Valve chest covers

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Valve chest covers

Post  parador on Sun 22 Oct 2017, 5:37 pm

A week ago I spent most of the day with wet and dry 400 paper making sure the valve cover seatings were flat and smooth. Today when fitting the actual HP/LP covers I noticed that the cover plates were very bowed-especially the HP cover. Used a bench belt sander with good effect to get them really flat. Very time consuming but I guess necessary to get a good steam seal. Has anyone else had this issue?

The front of the covers have quite deep machining marks and as I plan to keep these bare metal and hopefully shiny they are going to take a lot of time and effort with wet and dry paper to get them ready for plating.

Also I have read some of the earlier posts concerning issues with the regulator. I don't really understand what the problem was, whether there was a fix or whether it is still recommended to put a cut in the regulator. The build instructions are silent on this. Could someone explain whether there is still a problem with the regulator please.

Kind regards
Martin

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Re Valve chest covers

Post  Simon C on Sun 22 Oct 2017, 9:30 pm

Hi Martin
I personally I did not encounter any problem with my Valve chest covers however they were slightly bowed but this was taken up by the gaskets that I made for them, and the closeness of the studs.

LynnR has done a post on here showing the use and cutting procedure for corn flake packets others have used Clinger(a pig to remove later) I used graphite material easier to clean later as it doesnít weld itself to the joint faces.

There is a grub screw blank in the block behind the valve covers at the 6 oíclock position and on my block this leaked slightly so its probably worth removing this and putting some steam seal on it before putting the covers on, saves disassembling later.

Simon C (A full roofer)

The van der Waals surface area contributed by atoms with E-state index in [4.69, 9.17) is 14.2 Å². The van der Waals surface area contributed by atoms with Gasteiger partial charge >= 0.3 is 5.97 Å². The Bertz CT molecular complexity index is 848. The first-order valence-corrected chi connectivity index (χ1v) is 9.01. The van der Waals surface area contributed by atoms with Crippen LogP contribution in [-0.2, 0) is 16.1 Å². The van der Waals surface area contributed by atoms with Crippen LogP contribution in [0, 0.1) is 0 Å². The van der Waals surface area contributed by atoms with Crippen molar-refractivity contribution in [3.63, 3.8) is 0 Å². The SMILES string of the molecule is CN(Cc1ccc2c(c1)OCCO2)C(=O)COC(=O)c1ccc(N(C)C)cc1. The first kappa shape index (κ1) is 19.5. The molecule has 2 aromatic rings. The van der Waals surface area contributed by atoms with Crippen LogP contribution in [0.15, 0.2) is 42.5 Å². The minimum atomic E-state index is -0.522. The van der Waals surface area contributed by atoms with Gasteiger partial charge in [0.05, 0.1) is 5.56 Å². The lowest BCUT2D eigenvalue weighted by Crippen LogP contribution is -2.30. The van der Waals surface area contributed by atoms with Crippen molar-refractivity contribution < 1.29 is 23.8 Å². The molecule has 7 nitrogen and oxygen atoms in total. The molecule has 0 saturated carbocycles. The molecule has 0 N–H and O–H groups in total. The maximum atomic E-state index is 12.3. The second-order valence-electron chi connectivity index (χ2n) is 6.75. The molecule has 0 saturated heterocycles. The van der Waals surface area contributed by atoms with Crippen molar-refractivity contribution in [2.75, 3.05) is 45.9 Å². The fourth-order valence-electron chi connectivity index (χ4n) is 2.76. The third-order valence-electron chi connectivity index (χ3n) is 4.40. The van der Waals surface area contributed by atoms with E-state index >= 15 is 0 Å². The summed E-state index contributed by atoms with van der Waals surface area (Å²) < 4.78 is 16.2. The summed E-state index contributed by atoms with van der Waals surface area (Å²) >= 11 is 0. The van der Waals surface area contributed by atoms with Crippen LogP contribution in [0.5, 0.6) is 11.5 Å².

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Re: Valve chest covers

Post  Steve Traill on Sun 22 Oct 2017, 9:42 pm

I gasket everything with something like a cornflakes packet, any reasonable cardboard is fine, I tend to stick one side with hylomar and grease the other side. Always regrease when fitting & the gasket will last for ages.
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Re: Valve chest covers

Post  parador on Sun 22 Oct 2017, 10:51 pm

Thanks Simon/Steve
Good info about the grub screw I will make sure I put some steam seal on it. I will need to start thinking about gaskets then.

Any thoughts or info regarding a regulator fix -if needed?
Just had another look in the remaining 'bag of bits' and there is a regulator Spring but the build instructions are silent about a spring or where to put it.

Regards
Martin

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regulator

Post  Simon C on Mon 23 Oct 2017, 6:56 am

Good Morning Martin

The Regulator spring goes in the bottom of the nut 41118 to put downwards pressure on the hockey puck, you will need to take care not to turn the regulator shaft after you have fitted it as it springs out of place and may need disassembling to get it back in place.
I havenít filed a groove in the valve plate 41203 as I think that once driven a feel for the regulator position will come. I did spend a lot of time lapping in the puck and plate with 400 grit as in the instructions using a glass plate, a worthwhile effort I think.
My engine ran on air with only a couple of minor leaks to contend with but the regulator was fine without any problems. It also seems to work ok on my test steam a couple of weeks ago.
The main valves need to be a loose fit on the stems, the nuts either side of them should not hold the valves from moving in and out the springs being very fine. The nuts will however need to be against the sides of the valves to provide the longitudinal actuation.